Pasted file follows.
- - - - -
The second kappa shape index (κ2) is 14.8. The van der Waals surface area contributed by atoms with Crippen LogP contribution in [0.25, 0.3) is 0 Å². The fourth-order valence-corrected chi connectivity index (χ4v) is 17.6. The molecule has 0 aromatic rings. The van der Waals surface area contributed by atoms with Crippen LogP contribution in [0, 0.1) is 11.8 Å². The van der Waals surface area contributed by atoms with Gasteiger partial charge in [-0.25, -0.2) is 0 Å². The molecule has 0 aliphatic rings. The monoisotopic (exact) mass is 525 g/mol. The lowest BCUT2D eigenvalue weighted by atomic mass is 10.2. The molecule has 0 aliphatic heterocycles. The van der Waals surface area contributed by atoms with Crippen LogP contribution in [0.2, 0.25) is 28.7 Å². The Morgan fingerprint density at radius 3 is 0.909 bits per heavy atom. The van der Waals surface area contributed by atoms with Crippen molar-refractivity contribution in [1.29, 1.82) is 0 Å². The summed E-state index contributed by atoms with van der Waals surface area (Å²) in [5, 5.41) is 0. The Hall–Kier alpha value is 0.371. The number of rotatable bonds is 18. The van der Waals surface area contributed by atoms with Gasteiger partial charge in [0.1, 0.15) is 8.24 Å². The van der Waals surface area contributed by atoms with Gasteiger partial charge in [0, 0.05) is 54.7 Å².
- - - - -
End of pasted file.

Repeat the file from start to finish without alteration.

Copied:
The second kappa shape index (κ2) is 14.8. The van der Waals surface area contributed by atoms with Crippen LogP contribution in [0.25, 0.3) is 0 Å². The fourth-order valence-corrected chi connectivity index (χ4v) is 17.6. The molecule has 0 aromatic rings. The van der Waals surface area contributed by atoms with Crippen LogP contribution in [0, 0.1) is 11.8 Å². The van der Waals surface area contributed by atoms with Gasteiger partial charge in [-0.25, -0.2) is 0 Å². The molecule has 0 aliphatic rings. The monoisotopic (exact) mass is 525 g/mol. The lowest BCUT2D eigenvalue weighted by atomic mass is 10.2. The molecule has 0 aliphatic heterocycles. The van der Waals surface area contributed by atoms with Crippen LogP contribution in [0.2, 0.25) is 28.7 Å². The Morgan fingerprint density at radius 3 is 0.909 bits per heavy atom. The van der Waals surface area contributed by atoms with Crippen molar-refractivity contribution in [1.29, 1.82) is 0 Å². The summed E-state index contributed by atoms with van der Waals surface area (Å²) in [5, 5.41) is 0. The Hall–Kier alpha value is 0.371. The number of rotatable bonds is 18. The van der Waals surface area contributed by atoms with Gasteiger partial charge in [0.1, 0.15) is 8.24 Å². The van der Waals surface area contributed by atoms with Gasteiger partial charge in [0, 0.05) is 54.7 Å².